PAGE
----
• Political = leading fights centered on the state as a principal site of struggle for power.
  • Organization = marshaling resources, crafting lasting infrastructure, and defining leadership to make decisions as well as a division of labor to execute program.  

That’s a useful starting point, though abstract, to analyze IPOs. But organizers have been experimenting with this strategy through trial and error for a little while now. Since IPOs have grown and spread, we can assess these concrete efforts and identify traits in common.

Most IPOs share or aim for the following characteristics:

  1. Lead fights inside and outside the electoral and/or legislative arenas. Inside, IPOs identify and recruit candidates from the base, mobilize voters to elect those candidates in primary and general elections, cohere elected officials into a bloc, and lead fights that weld the bloc and the base together to win legislative reforms. Ideally, IPOs synchronize mass action inside these arenas with mass action outside: all in motion are labor union members at the workplace, tenant union members in apartments, people of faith in their congregations, community residents in neighborhoods, everyone in the streets. How exactly the two pieces fit together in each short-term campaign and as part of a long-term strategy presents one of the key puzzles that organizers are wrestling with today.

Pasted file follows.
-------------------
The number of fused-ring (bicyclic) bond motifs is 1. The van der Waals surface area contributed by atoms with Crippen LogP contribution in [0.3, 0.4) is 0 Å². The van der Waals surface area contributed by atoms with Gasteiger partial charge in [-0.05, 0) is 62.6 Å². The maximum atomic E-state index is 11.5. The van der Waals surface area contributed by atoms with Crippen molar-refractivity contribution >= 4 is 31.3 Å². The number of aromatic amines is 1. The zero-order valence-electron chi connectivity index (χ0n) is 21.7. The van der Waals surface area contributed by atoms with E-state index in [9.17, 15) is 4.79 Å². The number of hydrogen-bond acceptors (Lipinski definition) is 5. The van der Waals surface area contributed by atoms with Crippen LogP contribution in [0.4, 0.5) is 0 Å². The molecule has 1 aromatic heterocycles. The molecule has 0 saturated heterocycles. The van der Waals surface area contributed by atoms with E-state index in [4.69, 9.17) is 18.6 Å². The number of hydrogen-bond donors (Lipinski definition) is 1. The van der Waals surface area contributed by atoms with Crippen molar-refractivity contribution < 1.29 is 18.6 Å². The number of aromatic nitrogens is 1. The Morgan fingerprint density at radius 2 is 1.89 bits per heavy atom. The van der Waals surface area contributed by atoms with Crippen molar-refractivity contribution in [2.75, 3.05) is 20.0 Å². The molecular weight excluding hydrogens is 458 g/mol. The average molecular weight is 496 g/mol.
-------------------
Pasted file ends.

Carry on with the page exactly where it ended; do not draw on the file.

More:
2. Build independent political power inside and outside the Democratic Party. IPOs circumvent the Scylla and Charybdis that have haunted debate on the Left: realignment (this marks the way to cooptation) and abstention (this marks the way to irrelevance). At the same time, they accept the necessity of engaging with the party and reject subservience to the centrists who occupy a leading position within it. IPOs apply this orientation by keeping separate from the party apparatus while battling Democratic incumbents in primary elections, electing candidates on the Democratic ballot line, organizing caucuses of allied Democratic elected officials, and tactically working with any Democratic elected officials whenever required to stave off the Right or win progressive legislative reforms.